Posted May 17, 2019
THE ROYAL SUFFERER
…who refused to allow the Jews to crown him king, though he was the King of the Jews.
…who fought alone, without an army.
...who was arrested by his own people, and mocked by the representatives of the Roman Empire, the great earthly kingdom of that day.
…who was crucified because he was King, and remained King when he died.
…who, being risen and ascended, is the King of kings and Lord of lords.
THE AMAZING CROSS
"The vicarious suffering of the Lord must occupy a central place in the consciousness of faith and in the preaching of the gospel. On the death and the resurrection of the Lord Jesus Christ depends all of salvation.”
So states the author of these powerful meditations on the passion and resurrection of Jesus Christ, giving us all the reason we need to read them and digest them, to believe on the Christ presented in them and magnify the God of our salvation whose work is set forth in them.
I remember being quite confused for a long time by the question that titles this article. I remember being further confused by statements made by Protestant Reformed authors, such as the following: “In fact, Scripture makes clear that the law is gospel, for it has the power to convert the soul, to make wise the simple, and to enlighten the eyes.” And, “The law is gospel. If anyone doubts it, let him read Psalm 19 and Psalm 119.” And, “For Calvin and Calvinism, with regard to the elect believer law is an aspect of gospel.” How can this be? The law requires perfect obedience for us to be justified, an obedience of which we are not capable. That is not good news! On the other hand, the gospel proclaims that Christ’s perfect obedience (not our own obedience to the law) justifies us. That is good news! So how can an orthodox theologian say the law is the gospel? They are opposites!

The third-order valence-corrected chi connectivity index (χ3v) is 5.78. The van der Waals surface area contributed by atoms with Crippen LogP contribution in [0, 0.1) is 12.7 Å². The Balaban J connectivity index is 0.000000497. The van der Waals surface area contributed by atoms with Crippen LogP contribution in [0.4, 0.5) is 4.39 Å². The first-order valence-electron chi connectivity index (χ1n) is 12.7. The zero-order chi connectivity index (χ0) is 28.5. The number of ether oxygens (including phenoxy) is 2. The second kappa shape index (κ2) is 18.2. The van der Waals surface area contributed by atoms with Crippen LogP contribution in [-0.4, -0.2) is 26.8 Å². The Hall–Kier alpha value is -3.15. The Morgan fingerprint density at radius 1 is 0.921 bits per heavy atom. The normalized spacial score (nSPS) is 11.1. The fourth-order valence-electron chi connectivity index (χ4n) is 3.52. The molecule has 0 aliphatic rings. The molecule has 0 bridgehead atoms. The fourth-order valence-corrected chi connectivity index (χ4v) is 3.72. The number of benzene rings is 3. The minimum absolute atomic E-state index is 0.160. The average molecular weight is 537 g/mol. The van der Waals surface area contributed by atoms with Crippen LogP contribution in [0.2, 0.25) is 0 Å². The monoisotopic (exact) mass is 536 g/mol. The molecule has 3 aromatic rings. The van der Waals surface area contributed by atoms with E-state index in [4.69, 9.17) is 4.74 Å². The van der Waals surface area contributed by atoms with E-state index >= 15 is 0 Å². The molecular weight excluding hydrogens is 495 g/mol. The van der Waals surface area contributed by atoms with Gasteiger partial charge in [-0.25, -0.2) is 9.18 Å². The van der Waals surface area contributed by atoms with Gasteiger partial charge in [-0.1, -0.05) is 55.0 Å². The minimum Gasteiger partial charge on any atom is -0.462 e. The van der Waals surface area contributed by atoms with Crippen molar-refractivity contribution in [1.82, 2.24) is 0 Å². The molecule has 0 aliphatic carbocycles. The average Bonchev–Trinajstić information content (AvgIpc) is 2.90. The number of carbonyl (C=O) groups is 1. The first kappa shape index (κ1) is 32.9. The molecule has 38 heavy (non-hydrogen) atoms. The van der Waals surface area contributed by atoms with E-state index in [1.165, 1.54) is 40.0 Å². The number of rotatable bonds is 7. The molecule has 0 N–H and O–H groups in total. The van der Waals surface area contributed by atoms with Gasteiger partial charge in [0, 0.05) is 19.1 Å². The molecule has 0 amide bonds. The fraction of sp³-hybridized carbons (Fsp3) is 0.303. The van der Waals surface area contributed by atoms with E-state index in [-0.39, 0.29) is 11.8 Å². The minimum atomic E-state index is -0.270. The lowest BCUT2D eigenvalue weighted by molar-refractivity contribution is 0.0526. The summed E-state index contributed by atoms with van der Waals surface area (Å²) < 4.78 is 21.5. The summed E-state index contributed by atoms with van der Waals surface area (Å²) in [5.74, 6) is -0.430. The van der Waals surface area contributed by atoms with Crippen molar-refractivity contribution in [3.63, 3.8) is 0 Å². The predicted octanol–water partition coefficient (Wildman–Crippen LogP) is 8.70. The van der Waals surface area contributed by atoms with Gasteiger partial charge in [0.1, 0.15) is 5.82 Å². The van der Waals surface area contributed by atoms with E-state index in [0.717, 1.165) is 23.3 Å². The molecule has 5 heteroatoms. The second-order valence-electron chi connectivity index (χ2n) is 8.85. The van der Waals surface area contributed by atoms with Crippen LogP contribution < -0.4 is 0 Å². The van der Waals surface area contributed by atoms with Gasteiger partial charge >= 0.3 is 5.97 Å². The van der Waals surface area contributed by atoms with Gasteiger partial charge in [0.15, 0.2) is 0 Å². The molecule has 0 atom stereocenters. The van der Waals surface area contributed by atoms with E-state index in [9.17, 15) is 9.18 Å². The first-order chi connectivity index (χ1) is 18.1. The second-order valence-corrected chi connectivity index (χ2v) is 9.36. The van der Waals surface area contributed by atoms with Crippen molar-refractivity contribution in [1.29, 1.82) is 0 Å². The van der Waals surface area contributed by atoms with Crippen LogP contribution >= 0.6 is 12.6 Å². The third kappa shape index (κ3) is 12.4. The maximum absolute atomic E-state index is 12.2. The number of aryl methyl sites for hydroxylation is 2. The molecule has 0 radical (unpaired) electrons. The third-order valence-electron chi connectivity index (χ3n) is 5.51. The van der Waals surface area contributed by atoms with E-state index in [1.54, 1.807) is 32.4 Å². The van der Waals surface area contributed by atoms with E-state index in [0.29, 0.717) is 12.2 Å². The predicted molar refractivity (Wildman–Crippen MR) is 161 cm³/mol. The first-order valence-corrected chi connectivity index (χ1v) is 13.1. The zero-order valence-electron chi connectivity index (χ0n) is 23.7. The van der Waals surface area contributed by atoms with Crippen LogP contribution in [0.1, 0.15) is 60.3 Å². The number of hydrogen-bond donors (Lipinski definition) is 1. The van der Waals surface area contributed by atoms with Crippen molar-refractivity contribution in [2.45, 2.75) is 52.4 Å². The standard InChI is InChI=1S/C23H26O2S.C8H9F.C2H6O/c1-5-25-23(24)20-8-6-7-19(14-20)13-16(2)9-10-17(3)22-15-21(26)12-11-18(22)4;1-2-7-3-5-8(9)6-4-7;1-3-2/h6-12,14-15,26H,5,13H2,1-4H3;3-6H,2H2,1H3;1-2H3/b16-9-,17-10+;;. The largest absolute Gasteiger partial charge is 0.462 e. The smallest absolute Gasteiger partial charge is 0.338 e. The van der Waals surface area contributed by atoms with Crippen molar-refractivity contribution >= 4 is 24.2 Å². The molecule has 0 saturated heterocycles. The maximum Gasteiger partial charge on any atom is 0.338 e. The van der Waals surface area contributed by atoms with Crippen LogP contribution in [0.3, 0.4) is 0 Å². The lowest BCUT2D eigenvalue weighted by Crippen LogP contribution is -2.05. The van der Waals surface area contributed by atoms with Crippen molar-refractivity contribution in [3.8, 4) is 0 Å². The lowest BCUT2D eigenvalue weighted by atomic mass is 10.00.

—Read more in the upcoming article ‘Is the law part of the gospel?’ by Rev. Cory Griess in the upcoming May 15, 2018 issue of the Standard Bearer.